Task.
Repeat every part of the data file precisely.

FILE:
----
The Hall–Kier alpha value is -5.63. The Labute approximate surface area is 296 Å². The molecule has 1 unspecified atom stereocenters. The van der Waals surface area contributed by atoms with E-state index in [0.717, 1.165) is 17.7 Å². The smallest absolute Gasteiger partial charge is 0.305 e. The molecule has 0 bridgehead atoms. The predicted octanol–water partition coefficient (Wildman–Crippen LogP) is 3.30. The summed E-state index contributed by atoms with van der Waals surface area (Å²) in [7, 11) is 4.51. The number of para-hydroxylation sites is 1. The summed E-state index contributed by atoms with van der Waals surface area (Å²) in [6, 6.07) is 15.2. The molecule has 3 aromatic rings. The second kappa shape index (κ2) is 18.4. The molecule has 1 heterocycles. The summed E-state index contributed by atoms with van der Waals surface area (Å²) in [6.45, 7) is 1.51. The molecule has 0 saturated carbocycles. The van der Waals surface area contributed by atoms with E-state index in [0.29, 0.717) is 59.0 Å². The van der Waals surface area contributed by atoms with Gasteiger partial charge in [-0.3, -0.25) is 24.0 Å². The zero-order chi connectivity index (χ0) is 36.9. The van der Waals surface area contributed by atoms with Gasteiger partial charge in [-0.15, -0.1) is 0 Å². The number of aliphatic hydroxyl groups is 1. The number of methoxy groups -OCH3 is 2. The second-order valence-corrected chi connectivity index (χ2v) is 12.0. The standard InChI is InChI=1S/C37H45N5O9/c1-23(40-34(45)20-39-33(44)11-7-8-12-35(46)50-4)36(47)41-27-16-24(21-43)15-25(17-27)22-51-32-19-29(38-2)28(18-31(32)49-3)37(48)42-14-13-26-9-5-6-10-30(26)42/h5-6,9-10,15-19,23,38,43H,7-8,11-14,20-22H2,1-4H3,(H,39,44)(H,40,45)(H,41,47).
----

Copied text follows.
The Hall–Kier alpha value is -5.63. The Labute approximate surface area is 296 Å². The molecule has 1 unspecified atom stereocenters. The van der Waals surface area contributed by atoms with E-state index in [0.717, 1.165) is 17.7 Å². The smallest absolute Gasteiger partial charge is 0.305 e. The molecule has 0 bridgehead atoms. The predicted octanol–water partition coefficient (Wildman–Crippen LogP) is 3.30. The summed E-state index contributed by atoms with van der Waals surface area (Å²) in [7, 11) is 4.51. The number of para-hydroxylation sites is 1. The summed E-state index contributed by atoms with van der Waals surface area (Å²) in [6, 6.07) is 15.2. The molecule has 3 aromatic rings. The second kappa shape index (κ2) is 18.4. The molecule has 1 heterocycles. The summed E-state index contributed by atoms with van der Waals surface area (Å²) in [6.45, 7) is 1.51. The molecule has 0 saturated carbocycles. The van der Waals surface area contributed by atoms with E-state index in [0.29, 0.717) is 59.0 Å². The van der Waals surface area contributed by atoms with Gasteiger partial charge in [-0.3, -0.25) is 24.0 Å². The zero-order chi connectivity index (χ0) is 36.9. The van der Waals surface area contributed by atoms with Gasteiger partial charge in [-0.15, -0.1) is 0 Å². The number of aliphatic hydroxyl groups is 1. The number of methoxy groups -OCH3 is 2. The second-order valence-corrected chi connectivity index (χ2v) is 12.0. The standard InChI is InChI=1S/C37H45N5O9/c1-23(40-34(45)20-39-33(44)11-7-8-12-35(46)50-4)36(47)41-27-16-24(21-43)15-25(17-27)22-51-32-19-29(38-2)28(18-31(32)49-3)37(48)42-14-13-26-9-5-6-10-30(26)42/h5-6,9-10,15-19,23,38,43H,7-8,11-14,20-22H2,1-4H3,(H,39,44)(H,40,45)(H,41,47).